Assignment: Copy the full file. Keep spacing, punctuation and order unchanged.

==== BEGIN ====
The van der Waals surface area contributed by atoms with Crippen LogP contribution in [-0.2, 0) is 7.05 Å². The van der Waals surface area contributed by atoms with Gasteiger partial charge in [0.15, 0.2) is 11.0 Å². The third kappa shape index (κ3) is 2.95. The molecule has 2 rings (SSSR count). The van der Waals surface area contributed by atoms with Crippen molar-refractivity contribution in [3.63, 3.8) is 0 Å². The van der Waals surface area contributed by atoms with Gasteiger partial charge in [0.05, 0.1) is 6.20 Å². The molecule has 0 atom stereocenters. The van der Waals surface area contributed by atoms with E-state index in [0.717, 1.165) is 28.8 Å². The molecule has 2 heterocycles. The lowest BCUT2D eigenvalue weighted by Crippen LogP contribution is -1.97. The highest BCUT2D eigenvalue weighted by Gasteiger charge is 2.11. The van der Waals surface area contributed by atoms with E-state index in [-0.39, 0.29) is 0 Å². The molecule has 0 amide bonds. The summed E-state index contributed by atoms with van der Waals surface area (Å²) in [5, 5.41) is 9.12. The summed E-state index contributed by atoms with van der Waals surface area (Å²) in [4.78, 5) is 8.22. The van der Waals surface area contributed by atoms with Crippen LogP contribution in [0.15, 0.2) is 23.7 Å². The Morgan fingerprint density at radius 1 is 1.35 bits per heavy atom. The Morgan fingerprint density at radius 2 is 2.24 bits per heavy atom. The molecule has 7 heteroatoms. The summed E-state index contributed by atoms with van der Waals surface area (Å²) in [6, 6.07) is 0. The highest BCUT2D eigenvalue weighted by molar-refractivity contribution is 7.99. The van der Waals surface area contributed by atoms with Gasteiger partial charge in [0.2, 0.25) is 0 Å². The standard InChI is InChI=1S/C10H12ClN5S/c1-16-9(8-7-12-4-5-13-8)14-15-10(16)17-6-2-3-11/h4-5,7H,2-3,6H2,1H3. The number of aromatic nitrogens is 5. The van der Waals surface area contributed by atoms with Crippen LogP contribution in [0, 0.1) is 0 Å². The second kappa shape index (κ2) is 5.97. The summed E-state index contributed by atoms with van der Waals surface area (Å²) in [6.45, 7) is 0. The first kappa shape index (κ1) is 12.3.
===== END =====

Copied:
The van der Waals surface area contributed by atoms with Crippen LogP contribution in [-0.2, 0) is 7.05 Å². The van der Waals surface area contributed by atoms with Gasteiger partial charge in [0.15, 0.2) is 11.0 Å². The third kappa shape index (κ3) is 2.95. The molecule has 2 rings (SSSR count). The van der Waals surface area contributed by atoms with Crippen molar-refractivity contribution in [3.63, 3.8) is 0 Å². The van der Waals surface area contributed by atoms with Gasteiger partial charge in [0.05, 0.1) is 6.20 Å². The molecule has 0 atom stereocenters. The van der Waals surface area contributed by atoms with E-state index in [0.717, 1.165) is 28.8 Å². The molecule has 2 heterocycles. The lowest BCUT2D eigenvalue weighted by Crippen LogP contribution is -1.97. The highest BCUT2D eigenvalue weighted by Gasteiger charge is 2.11. The van der Waals surface area contributed by atoms with E-state index in [-0.39, 0.29) is 0 Å². The molecule has 0 amide bonds. The summed E-state index contributed by atoms with van der Waals surface area (Å²) in [5, 5.41) is 9.12. The summed E-state index contributed by atoms with van der Waals surface area (Å²) in [4.78, 5) is 8.22. The van der Waals surface area contributed by atoms with Crippen LogP contribution in [0.15, 0.2) is 23.7 Å². The Morgan fingerprint density at radius 1 is 1.35 bits per heavy atom. The Morgan fingerprint density at radius 2 is 2.24 bits per heavy atom. The molecule has 7 heteroatoms. The summed E-state index contributed by atoms with van der Waals surface area (Å²) in [6, 6.07) is 0. The highest BCUT2D eigenvalue weighted by molar-refractivity contribution is 7.99. The van der Waals surface area contributed by atoms with Gasteiger partial charge in [0.2, 0.25) is 0 Å². The standard InChI is InChI=1S/C10H12ClN5S/c1-16-9(8-7-12-4-5-13-8)14-15-10(16)17-6-2-3-11/h4-5,7H,2-3,6H2,1H3. The number of aromatic nitrogens is 5. The van der Waals surface area contributed by atoms with Crippen LogP contribution in [0, 0.1) is 0 Å². The second kappa shape index (κ2) is 5.97. The summed E-state index contributed by atoms with van der Waals surface area (Å²) in [6.45, 7) is 0. The first kappa shape index (κ1) is 12.3.